There Will be a DUI Checkpoint Somewhere in Fairfield Friday Night

The location, however, will not be disclosed until the checkpoint is set up.


There will be a DUI checkpoint somewhere in Fairfield Friday night between the hours of 7 p.m. and 1 a.m. The location, however, will not be disclosed until the checkpoint is set up, according to the Fairfield Police Department: 

The deterrent effect of DUI checkpoints is a proven resource in reducing the number of persons killed and injured in alcohol or drug involved crashes. Research shows that crashes involving alcohol drop by an average of 20 percent when well-publicized checkpoints are conducted often enough.

Officers will be contacting drivers passing through the checkpoint for signs of alcohol and/or drug impairment.  Officers will also check drivers for proper licensing and will strive to delay motorists only momentarily.  When possible, specially trained officers will be available to evaluate those suspected of drug-impaired driving.  Drivers caught driving impaired can expect jail, license suspension, and insurance increases, as well as fines, fees, DUI classes, other expenses that can exceed $10,000.

In 2011, over 10,000 people were killed nationally in motor vehicle traffic crashes that involved at least one driver or motorcycle rider with a blood alcohol concentration (BAC) of .08% or higher. In California, this deadly crime led to 791 deaths because someone failed to designate a sober driver. “Over the course of the past three years, DUI collisions have claimed 7 lives and resulted in 98 injury crashes harming 142 of our friends and neighbors,” said Sgt. Matt Bloesch.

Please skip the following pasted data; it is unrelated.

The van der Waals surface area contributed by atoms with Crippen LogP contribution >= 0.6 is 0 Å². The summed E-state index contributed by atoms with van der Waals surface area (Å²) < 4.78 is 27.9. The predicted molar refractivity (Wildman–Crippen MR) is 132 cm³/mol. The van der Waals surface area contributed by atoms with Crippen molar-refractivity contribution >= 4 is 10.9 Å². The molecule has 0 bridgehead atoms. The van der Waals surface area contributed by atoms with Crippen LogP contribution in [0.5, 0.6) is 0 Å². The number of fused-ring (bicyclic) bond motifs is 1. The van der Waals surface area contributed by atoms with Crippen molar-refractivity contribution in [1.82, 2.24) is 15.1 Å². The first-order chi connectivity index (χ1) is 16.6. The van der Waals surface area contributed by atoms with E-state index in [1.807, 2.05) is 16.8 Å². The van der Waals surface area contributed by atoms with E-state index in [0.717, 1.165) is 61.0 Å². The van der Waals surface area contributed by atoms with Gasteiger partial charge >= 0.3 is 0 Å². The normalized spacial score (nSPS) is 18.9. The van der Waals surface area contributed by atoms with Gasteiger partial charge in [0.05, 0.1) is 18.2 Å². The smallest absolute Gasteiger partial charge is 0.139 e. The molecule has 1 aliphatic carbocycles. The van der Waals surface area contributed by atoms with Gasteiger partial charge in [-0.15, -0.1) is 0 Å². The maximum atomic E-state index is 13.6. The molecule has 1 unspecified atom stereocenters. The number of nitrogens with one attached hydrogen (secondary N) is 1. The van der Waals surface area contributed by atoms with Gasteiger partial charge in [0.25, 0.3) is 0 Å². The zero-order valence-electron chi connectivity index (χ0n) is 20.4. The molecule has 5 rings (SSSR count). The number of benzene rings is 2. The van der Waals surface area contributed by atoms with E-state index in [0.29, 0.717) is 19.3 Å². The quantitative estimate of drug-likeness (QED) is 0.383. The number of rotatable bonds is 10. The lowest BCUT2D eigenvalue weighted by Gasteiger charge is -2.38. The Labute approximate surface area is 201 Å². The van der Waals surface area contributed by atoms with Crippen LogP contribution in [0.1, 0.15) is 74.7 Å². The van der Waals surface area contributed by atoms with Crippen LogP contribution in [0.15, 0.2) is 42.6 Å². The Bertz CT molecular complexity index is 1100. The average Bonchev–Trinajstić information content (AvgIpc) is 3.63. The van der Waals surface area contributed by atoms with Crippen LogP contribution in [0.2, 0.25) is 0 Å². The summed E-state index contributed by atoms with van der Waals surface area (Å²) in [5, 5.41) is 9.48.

According to the National Highway Traffic Safety Administration (NHTSA), checkpoints have provided the most effective documented results of any of the DUI enforcement strategies, while also yielding considerable cost savings of $6 for every $1 spent.  Based on collision statistics and frequency of DUI arrests, DUI Checkpoints are placed in locations that have the greatest opportunity for achieving drunk and drugged driving deterrence.  Locations are chosen with safety considerations for the officers and the public.

“DUI Checkpoints have been an essential part of the phenomenal reduction in DUI deaths that we witnessed since 2006 in California,” said Christopher J. Murphy, Director of the Office of Traffic Safety.  “But since the tragedy of DUI accounts for nearly one third of traffic fatalities, Fairfield needs the high visibility enforcement and public awareness that checkpoints provide.”

Funding for this checkpoint is provided to Fairfield Police Department by a grant from the California Office of Traffic Safety, through the National Highway Traffic Safety Administration, reminding everyone to continue to work together to bring an end to these tragedies.  If you see a Drunk Driver – Call 9-1-1.

Harold Edwards February 22, 2013 at 09:44 AM
Why don't they use a security company or farm this work out to save tax dollars? I have seen this DUI check points . It's a waste of time and money,they use about 20 cop's.To me it's entrapment.They could be out doing crime prevention instead a bunch of them hanging out at one place wasting time .
alan February 22, 2013 at 11:17 AM
Why do they always shut down the check points before the bars close? Every time I go through one of these, there seem to be way more stranded Hispanic families (possibly unlicensed/uninsured/undocumented) standing along side the road than drunks doing the DUI dance.
MICHAEL P WILSON "Independent Kid" February 27, 2013 at 12:04 AM
Nazi Germany had taxpayer funded checkpoints.


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